Let me be honest with you. I have a very short attention span. I wasn’t necessarily influenced by Vine or Snapchat growing up. Nevertheless, the stereotypes of my generation have hit me hard in the face. And, unfortunately, it can be very hard for me to focus on a singular task for a long time. Even if it’s reading a story about monsters and magic.
So, when I heard that it was my task to review two 350-page volumes of a comic series, what do you think my initial gut reaction was? This is going to take me months to finish! But, in this case, don’t judge a book by its volume. Because luckily I was reading Kristen Kiomall-Evans’ XII: Of Magic and Muses, a mystical story with a clever plot that continually keeps the reader engaged and looking forward to what’s next for our main characters.
What is the story and who writes it?
Part action, part mystery/horror, and part coming-of-age Kiomall-Evans’ work explores the mystical arts inside a boarding school. Except, almost everything that is related to magic in this story happens by accident, leaving the readers and the main characters constantly asking questions throughout. And that’s the fun of it!
As of now, Evans has written and distributed Volume 1: Monsters and Volume 2: Mischief, with Volume 3: Malice on the horizon. Along with writing all three volumes, Kiomall-Evans takes on the role of producing the comic art. Also contributing to the illustrations are Rachel Ho as the cover artist, Shannon Bergin as the logo designer, as well as various spread artist features throughout. The volumes are printed by Rapid Livres Books and having been distributed online ever since 2016. And volumes 1 and 2 give us plenty to look forward to in volume 3!
What separates this comic from the pack?
So what sets this comic about magic and monsters apart from other stories carrying similar themes? Well for one, Hagrid doesn’t come to the protagonist’s house and explain their entire life’s purpose to them. Basically what happens is our main character Willow acquires a magic necklace. And she has no idea how she got it or how to use this necklace. The powers from this necklace ultimately begin to spread like a virus and infect/possess others at the school. All the while, Willow, as well as the other characters, never conveniently meet up with someone who can tell her what this necklace is and can do.
Because of this lack of knowledge, Willow makes a lot of mistakes. And when the magic necklaces start popping up and going to other girls at the boarding school, our central characters are left in some very precarious situations. We then begin to learn about the other girls that acquire this magic, as well as the strict, increasingly mysterious boarding school they attend. In her adventures, Willow is subsequently accompanied by her best friend Emma and the two unconventionally join forces with bullies and nagging sisters. The girls trying to figure out the magic they have stumbled upon also correlates with the comic’s coming-of-age themes.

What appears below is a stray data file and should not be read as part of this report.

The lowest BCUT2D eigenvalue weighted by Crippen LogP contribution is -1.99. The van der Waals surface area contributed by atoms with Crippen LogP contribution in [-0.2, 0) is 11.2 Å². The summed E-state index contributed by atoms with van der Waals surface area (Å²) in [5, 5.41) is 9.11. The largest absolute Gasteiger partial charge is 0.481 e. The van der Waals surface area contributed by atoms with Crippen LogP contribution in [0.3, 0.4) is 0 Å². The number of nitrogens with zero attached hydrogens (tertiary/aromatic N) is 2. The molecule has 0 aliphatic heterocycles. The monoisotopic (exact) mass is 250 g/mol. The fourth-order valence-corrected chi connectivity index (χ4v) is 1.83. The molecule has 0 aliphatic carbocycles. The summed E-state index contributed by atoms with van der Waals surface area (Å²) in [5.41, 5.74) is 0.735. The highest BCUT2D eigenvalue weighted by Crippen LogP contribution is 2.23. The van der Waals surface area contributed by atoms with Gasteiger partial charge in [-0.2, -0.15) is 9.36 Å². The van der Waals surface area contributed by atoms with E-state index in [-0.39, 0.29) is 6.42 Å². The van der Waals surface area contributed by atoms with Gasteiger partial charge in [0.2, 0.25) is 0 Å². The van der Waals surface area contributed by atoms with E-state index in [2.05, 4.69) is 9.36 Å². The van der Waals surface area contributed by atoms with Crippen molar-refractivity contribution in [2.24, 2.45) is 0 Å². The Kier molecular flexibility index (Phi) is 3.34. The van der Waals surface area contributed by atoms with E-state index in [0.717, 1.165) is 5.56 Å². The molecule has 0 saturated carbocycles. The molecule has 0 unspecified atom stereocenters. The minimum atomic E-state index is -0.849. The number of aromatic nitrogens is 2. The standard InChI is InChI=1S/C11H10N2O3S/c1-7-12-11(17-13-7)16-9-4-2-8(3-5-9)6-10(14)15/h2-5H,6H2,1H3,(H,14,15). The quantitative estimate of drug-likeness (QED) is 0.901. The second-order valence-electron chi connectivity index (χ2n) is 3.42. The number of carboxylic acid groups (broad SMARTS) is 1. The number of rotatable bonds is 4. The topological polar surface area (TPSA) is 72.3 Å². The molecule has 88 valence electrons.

Why should you read XII: Of Magic and Muses
Kiomall-Evans’ piece is a gradual burn. I say this because her combination of luminous visuals, as well as the multi-layered plot in her work, never makes the story feel slow. Also, this is a great coming-of-age story for characters that are learning to be independent. Because at first, Willow and Emma consider reporting the magic that they stumble upon to the school. But sometimes seeking advice from adults isn’t the answer.
While we explore characters like Willow and Emma’s magic, their character development is just as compelling as their powers. The bully turned ally and friend Georgia is a great example of this. The relationship between the three doesn’t immediately mend itself, but Georgia eventually becomes a fierce ally and multi-layered character. But it takes time which is exactly what this story does overall. It takes its time but travels at a gradual, compelling pace. All of these traits of Kiomall-Evans’ works are what make XII: Of Magic and Muses a comic for all ages. Especially if you let your kids watch movies like Harry Potter.
Be on the lookout for Volume 3!
On this journey with Willow, Georgia, Emma, and others we go from monsters to mischief and soon to malice. And Volume 3: Malice will be the most consequential and darkest of the trilogy. Which is exactly what volume 2 alludes to as a lot of stuff (keeping it PG since kids should read this comic as well) hits the fan at the end. Once again, this reads very quickly, so no need to get intimidated by the page count. If someone with an easily distracted, Gen-Z like attention span like yours truly is saying this, you know it’s true! So if you’re into monsters, magic, mischief, malice, magnificently vibrant colors, etc…give the XII: Of Magic and Muses trilogy a read so that you don’t lose your mind if you suddenly acquire magic powers.
If you want more details about XII: Of Magic and Muses you can check the Kickstarter here! See how you can access the full trilogy, and if you already have read volumes 1 and 2, sound off on both our Twitter and/or Facebook feeds to let us know about what you thought!